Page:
The more unsure we are of the exact spacial provence we’re inhabiting, the further into the liminal hinterland we go. You have to know it feelingly in these ugly, mystifying times and the last thing we want to do is rest on our laurels when it comes to this slug we’re trying to salt.

Picture by Ventral

Ace Rock Delay (Where We’re At)

It was less an act of hubris,
More a lonely hearts club at the helm of a magic bullet.
Away on a relentless bid for rarefied inertia,
Rattletrap forks married to the patchy Terra Firma
Ursa Minor – getting warmer.
I crowbar into the pecking order,
The dreck between the whores and Betty Ford-ers
Hug a double yellow spine,
Knobby rubber like a rat on a rope:
Those little fuckers run on passion alone.
This is the product of a D.I.Y. inadequate home,
Grabbing a cabin in the-fuck-outta-dodge,
Actin’ a savage in the shadows of Rome.
Traffic amassed against insufferable odds,
Fashioning gallows out of plastic and bone.
I got the motordrome walls of death splintering under me,
All-city galvanized bikes white knuckling
Bright light, tunnel kings tuck in the devil.
PS – I wrote this on a self-destructing memo…

Blacktooth Records Presentes: A NO NO (mix)


Summer time when it’s too hot to care with tunes to boot. This mix ranges from Africa to Chicago, soulful to country with reggae and rock in between. Old and new with a say-yes attitude. Who the hell puts Mungo Jerry on a mix? Enjoi.


1. Buffy Sainte-Marie – He’s A Keeper of the Fire
2. Kathleen Emery – Sometimes I Feel Like A Motherless Child
3. Lula Cortês & Zé Ramalho – Pedra Templo Animal
4. Joy Of Cooking – Did You Go Downtown
5. The Flying Burrito Bros. – Christine’s Tune
6. Mungo Jerry – In the Summertime
7. J.J. Cale – Call Me the Breeze
8. Bombino – Kammou Taliat
9. Mikey Dread – Master Mantrol
10. Pastor T.L. Barrett & the Youth For Christ Choir – Like a Ship… (Without a Sail)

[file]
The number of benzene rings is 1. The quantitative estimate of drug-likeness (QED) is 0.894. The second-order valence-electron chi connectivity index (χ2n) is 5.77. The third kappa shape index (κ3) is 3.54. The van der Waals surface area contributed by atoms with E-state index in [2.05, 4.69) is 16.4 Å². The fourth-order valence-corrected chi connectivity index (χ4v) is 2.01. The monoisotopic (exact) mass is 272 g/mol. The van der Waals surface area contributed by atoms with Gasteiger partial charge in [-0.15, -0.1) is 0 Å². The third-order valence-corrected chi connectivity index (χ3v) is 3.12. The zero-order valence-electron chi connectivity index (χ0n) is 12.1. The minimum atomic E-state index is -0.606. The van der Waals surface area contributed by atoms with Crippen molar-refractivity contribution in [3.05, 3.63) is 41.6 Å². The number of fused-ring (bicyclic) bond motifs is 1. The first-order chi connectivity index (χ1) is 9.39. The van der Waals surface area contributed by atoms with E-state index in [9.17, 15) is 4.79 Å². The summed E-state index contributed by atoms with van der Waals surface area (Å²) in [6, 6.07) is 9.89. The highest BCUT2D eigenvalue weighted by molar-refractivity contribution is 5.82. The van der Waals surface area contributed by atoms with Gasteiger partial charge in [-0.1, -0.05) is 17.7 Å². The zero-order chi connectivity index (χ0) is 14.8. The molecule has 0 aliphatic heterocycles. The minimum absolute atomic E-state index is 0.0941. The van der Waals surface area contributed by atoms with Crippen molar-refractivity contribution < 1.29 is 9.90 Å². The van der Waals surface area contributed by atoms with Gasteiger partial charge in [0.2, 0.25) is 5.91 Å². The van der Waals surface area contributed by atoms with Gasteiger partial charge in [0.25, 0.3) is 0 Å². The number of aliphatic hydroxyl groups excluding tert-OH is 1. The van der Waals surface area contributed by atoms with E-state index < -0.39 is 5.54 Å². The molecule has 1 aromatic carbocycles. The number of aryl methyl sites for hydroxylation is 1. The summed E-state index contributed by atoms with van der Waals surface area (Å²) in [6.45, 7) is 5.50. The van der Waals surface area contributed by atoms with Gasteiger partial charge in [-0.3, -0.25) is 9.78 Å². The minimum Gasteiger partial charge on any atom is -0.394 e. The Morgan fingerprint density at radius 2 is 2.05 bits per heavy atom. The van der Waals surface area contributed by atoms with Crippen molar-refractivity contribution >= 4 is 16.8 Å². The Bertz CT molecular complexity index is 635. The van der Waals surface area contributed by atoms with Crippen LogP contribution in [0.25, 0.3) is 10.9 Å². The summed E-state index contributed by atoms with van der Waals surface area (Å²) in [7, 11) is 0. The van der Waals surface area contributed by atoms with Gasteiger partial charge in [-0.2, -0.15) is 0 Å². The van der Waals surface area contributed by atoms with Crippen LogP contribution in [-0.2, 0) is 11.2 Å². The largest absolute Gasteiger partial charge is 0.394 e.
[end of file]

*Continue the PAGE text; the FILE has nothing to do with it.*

11. The Watts 103rd Street Rhythm Band – Love Land
12. Edwin Starr – Funky Music Sho Nuff Turns Me On
13. Charles Bradley – Since Our Last Goodbye
14. Bill Withers – Use Me
15. Electric Wire Hustle – They Don’t Want
16. Nick Waterhouse & the Turn-Keys – Some Place
17. Neonbabies – Blaue Augen
18. King Tuff – Bad Thing
19. The Stepkids – Brain Ninja
20. Sister Crayon – Anti Psalm


Download A NO NO here: <click!>

George Harrison – Brainwashed


“…Your employer is trying to put pressure on me. To blackmail me.”

Pressure is a prettier word,” I averred.

“I don’t care much about pretty words anymore. You live with words a long time. Then all at once you are old, and there are the things and the words don’t matter anymore.”

I shrugged my shoulders. “Suit yourself,” I replied, “but you get the idea.”


In Robert Penn Warren’s blisteringly, clear-eyed novel, All the King’s Men, the characters of Judge Irwin and Jack Burden convey a hint of wisdom that comes (seemingly) only with aging: the letting go. I admire George Harrison the most out of the Beatles. Quiet, unassuming, profound. Like Lennon he was political, but didn’t seem to be coming from a place of self-grandeur (and they certainly can’t market or make T-Shirts about the ideas George was talking about, yeesh).

To point to Brainwashed, Harrison’s final and actually posthumous album. The undertones spoken by Judge Iriwin is echoed in the mood of the album itself: I have no care for pretty words anymore and let me give it to you straight. The way George Harrison lived his life, the things he cared and didn’t care about, his song themes, all are loosed on Brainwashed (the album) and even culminate in Brainwashed (the song). The Folky/Rock and Roll/Eastern Indian/Spitiual leanings that permeate all of Harrison’t existence  show up as pillars, not moments, on this record.

Recorded right up to his death in 2001 and left with instructions as to how it should be finished (down to the artwork), Dhani (his son) and Jeff Lynne (who is Electric Light Orchestra and played on/produced the record) were (one assumes) faithful to the note. If one needed a Master’s Class conducted by Harrison explaining his thoughts on life, this would be it. Sure, you could suss out a lot of similar themes from All Things Must Pass or even 1987′s Cloud 9, but here, Harrison – for better or worse – communicates explicitly about matters both political ans spiritual. He can’t be bothered with pretty words anymore. “If you don’t know where you’re going/any road will take you there,” he sings on the album’s opening track (which is a helluvalot better way of saying the quip, “Not all who wander are lost.” Hippie stuff rules, ya’ll.)